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Are You Ready To Retire? 3 Things You Can Start Doing To Retire Well

Published by Autumn on 

So are you psychologically ready to retire?

Too much literature and research on retirement readiness is centred around financial readiness. But what if you have the financial means yet can’t fulfil your retirement aspirations because of poor health? Or you don’t know what to do with the sudden abundance of free time on your hands?

A research on the psychology of retirement (The New Retirement Mindscape II Study by Ameriprise Financial Inc. – 2010) shows that people go through emotional roller coasters on their journey towards retirement. The study broke down the retirement journey into 6 stages.

A survey was done in 2010 to understand the retirement journey of individuals

(The New Retirement Mindscape II Study by Ameriprise Financial Inc.)

The study details six distinct stages in the retirement journey which starts 15 years before actual retirement age.

Stage 1: Imagination (10 to 15 years before retirement) (45 to 55 years)

Individuals start to have certain ideas and are positive about what retirement would be. They start to plan for it but because of other more immediate financial obligations, they can’t do much (lack of time and financial knowledge) and feel unprepared.

Stage 2: Hesitation (3 to 5 years before retirement) (56 to 60 years)

Individuals begin to visualize retirement but question their own preparedness – not just financially, but also their health status. As such they don’t just actively seek advice on health insurance, they also make a more conscious effort to keep fit if they had not done so previously.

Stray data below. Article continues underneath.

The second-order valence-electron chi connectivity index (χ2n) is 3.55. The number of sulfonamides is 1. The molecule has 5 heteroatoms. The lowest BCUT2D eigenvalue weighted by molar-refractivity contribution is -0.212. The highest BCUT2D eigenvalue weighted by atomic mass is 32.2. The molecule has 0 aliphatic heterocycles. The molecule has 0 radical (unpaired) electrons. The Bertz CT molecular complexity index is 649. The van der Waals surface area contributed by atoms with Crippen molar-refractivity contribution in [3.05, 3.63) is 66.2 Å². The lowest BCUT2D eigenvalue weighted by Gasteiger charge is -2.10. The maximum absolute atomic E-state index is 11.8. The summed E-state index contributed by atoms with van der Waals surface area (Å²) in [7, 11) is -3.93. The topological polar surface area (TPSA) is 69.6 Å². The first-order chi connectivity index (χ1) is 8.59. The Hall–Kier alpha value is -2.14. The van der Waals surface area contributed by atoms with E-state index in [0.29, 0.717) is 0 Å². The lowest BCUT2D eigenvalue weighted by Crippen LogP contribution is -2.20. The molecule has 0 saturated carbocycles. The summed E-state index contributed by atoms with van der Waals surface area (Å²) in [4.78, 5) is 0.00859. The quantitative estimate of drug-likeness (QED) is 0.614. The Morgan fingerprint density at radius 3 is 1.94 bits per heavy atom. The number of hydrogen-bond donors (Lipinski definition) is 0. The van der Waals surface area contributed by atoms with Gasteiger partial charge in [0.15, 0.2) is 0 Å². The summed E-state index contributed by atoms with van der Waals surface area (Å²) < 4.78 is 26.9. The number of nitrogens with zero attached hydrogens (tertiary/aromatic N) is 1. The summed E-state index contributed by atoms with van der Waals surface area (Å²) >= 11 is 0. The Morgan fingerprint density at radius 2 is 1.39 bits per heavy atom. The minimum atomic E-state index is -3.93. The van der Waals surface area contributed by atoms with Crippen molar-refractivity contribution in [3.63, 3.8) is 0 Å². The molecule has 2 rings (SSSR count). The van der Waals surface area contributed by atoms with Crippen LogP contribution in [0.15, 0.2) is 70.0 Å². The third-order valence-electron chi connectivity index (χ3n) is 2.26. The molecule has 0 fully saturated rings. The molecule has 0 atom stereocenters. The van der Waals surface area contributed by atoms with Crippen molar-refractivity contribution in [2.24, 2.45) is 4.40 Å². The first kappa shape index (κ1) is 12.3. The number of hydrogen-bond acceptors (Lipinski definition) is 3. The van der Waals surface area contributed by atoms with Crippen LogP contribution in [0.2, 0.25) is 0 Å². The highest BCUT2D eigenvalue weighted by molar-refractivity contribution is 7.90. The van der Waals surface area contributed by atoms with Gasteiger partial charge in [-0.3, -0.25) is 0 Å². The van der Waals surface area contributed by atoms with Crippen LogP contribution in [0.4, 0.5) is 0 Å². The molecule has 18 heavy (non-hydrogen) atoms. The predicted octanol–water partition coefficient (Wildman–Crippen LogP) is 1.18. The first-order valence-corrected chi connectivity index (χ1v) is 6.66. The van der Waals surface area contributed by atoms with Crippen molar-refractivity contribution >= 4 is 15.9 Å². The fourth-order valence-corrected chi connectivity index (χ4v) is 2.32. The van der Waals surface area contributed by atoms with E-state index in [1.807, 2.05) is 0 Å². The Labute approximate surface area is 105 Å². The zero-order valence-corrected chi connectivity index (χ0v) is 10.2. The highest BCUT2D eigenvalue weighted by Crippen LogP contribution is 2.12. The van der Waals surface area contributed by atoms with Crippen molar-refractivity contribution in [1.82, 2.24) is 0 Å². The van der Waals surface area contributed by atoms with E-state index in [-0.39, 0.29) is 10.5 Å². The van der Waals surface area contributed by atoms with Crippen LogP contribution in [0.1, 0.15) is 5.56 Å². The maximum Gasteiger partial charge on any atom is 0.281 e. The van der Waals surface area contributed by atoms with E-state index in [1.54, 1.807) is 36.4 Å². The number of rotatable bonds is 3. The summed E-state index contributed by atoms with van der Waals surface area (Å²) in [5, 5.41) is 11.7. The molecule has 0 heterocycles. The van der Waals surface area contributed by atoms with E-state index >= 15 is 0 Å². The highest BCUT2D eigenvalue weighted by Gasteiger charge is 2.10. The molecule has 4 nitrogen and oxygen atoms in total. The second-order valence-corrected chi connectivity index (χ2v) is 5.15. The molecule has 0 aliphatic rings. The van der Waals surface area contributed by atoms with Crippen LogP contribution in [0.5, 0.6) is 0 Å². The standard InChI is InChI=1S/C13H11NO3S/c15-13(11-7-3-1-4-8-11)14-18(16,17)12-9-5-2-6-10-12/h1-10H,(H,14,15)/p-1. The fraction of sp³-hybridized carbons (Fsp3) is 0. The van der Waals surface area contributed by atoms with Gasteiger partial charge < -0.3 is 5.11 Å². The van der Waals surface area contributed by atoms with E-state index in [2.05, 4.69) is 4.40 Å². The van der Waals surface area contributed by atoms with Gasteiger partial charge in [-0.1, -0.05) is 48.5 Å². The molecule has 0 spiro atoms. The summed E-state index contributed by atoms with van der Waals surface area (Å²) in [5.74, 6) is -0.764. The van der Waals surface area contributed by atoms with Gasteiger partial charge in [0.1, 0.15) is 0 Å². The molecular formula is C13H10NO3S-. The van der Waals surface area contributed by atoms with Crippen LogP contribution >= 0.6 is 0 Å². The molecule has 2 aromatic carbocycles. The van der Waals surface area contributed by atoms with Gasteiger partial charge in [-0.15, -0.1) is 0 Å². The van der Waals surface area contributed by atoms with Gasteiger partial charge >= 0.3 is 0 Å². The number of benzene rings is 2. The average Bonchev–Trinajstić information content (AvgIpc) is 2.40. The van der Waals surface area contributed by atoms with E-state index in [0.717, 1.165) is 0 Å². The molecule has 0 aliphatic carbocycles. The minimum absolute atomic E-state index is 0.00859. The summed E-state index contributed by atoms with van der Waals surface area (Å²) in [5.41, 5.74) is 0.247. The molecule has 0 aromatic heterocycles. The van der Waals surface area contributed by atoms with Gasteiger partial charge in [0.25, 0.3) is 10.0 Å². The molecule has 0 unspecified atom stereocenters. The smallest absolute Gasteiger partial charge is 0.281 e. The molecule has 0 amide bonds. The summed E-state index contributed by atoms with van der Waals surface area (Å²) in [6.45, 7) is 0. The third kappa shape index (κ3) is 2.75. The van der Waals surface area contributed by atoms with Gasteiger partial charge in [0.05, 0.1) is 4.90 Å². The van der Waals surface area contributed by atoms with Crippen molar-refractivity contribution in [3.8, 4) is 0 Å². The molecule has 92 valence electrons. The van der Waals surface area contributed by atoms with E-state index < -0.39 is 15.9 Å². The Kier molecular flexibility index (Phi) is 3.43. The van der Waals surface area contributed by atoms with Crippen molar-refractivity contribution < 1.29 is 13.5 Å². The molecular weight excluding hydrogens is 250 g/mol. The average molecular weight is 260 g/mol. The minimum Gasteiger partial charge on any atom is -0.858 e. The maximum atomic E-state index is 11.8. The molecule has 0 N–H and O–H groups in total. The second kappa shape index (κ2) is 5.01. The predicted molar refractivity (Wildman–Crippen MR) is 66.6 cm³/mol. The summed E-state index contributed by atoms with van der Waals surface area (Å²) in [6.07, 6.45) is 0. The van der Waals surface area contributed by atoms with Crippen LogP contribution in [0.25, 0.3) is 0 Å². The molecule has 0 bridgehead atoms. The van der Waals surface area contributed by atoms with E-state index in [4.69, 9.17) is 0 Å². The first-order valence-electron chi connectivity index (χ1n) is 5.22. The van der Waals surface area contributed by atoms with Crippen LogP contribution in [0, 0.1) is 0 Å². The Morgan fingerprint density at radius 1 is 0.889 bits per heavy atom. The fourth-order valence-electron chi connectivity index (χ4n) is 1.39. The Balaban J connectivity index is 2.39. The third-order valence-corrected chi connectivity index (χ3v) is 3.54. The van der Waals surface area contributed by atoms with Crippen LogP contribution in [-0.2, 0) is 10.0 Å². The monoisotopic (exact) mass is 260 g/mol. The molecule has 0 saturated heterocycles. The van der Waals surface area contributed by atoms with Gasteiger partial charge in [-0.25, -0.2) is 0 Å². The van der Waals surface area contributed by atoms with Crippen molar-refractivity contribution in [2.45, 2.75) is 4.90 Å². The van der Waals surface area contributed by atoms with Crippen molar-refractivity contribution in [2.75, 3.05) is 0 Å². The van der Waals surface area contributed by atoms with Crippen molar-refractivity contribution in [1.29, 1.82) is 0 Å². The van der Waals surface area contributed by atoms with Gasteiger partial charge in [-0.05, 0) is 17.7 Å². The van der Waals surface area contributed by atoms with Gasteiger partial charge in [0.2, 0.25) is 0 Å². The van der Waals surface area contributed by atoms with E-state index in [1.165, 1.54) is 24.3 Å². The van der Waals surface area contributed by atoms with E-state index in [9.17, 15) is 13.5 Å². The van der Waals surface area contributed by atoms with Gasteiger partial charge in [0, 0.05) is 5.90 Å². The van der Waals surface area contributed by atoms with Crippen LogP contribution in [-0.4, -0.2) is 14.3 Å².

Stage 3: Anticipation (2 years before retirement) (60 years)

Individuals are excited about retirement, feel most on track and ready to step off the corporate treadmill. This is the stage where they feel most empowered, happiest and hopeful, in anticipation of enjoying the fruits of their labor.

Stage 4: Realisation (Retirement day and the year following) (62 to 65 years)

Individuals feel let down. It is not what they had imagined it to be. The loss of job/income or identity is the hardest thing. They are also concerned about physical disabilities. They are being careful about initial spends to ensure that they do not outlive their savings.

Stage 5: Reorientation (2 to 15 years after retirement) > 65 years

Individuals, after coping with early feelings of disappointment, begin to adapt to their retirement lifestyles by modifying their goals and routines. They have better control over time. Concerns about health increase however.

Stage 6: Reconciliation (16 or more years after retirement) >78 years

Individuals begin to experience physical disabilities and sense of emptiness. Loss of social connection is the hardest thing.

Although this survey was conducted in the US, these emotions may also apply to many pre-retirees in Singapore. The estimated age for each of the stages is based on Singapore’s statutory retirement age and life expectancy.

“No other stage of life triggers such intense feelings of excitement and liberation, on the one hand, but, on the other, fear and anxiety. Retirement for many entails a leap of faith after decades of routine. It is a major transition that unfolds over several years, as we move from the life we know into the life we will get to know.”

So are you psychologically ready to retire?

Here are 3 things you can start doing to be psychologically ready to retire.

1. Building financial discipline

How much is enough?

Probably most of you who read this can resonate. At every level of income and wealth accumulation, we think that just attaining the next level will give us the security and freedom we need and desire. But when we reach that level, we just raise the bar. We look over the fence, and the grass once again looks greener on the lawn of the guy who earns just a little more.